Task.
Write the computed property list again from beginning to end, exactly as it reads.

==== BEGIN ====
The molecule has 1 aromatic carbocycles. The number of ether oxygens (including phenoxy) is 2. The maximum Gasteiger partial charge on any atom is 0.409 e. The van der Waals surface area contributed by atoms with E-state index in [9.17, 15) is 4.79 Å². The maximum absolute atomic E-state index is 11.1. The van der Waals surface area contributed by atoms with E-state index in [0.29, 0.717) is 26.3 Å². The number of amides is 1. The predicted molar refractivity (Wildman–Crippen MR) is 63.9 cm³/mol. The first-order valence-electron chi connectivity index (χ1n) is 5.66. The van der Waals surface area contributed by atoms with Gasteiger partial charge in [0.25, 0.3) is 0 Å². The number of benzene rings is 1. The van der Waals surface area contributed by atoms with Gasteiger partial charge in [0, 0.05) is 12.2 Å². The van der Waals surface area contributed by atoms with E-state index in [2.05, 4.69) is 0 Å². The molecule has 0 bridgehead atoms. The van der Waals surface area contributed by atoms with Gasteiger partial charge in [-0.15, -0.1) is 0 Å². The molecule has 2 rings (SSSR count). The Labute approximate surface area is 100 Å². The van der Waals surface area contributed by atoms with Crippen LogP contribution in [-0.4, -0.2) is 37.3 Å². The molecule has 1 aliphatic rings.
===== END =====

The molecule has 1 aromatic carbocycles. The number of ether oxygens (including phenoxy) is 2. The maximum Gasteiger partial charge on any atom is 0.409 e. The van der Waals surface area contributed by atoms with E-state index in [9.17, 15) is 4.79 Å². The maximum absolute atomic E-state index is 11.1. The van der Waals surface area contributed by atoms with E-state index in [0.29, 0.717) is 26.3 Å². The number of amides is 1. The predicted molar refractivity (Wildman–Crippen MR) is 63.9 cm³/mol. The first-order valence-electron chi connectivity index (χ1n) is 5.66. The van der Waals surface area contributed by atoms with Gasteiger partial charge in [0.25, 0.3) is 0 Å². The number of benzene rings is 1. The van der Waals surface area contributed by atoms with Gasteiger partial charge in [0, 0.05) is 12.2 Å². The van der Waals surface area contributed by atoms with E-state index in [2.05, 4.69) is 0 Å². The molecule has 0 bridgehead atoms. The van der Waals surface area contributed by atoms with Gasteiger partial charge in [-0.15, -0.1) is 0 Å². The molecule has 2 rings (SSSR count). The Labute approximate surface area is 100 Å². The van der Waals surface area contributed by atoms with Crippen LogP contribution in [-0.4, -0.2) is 37.3 Å². The molecule has 1 aliphatic rings.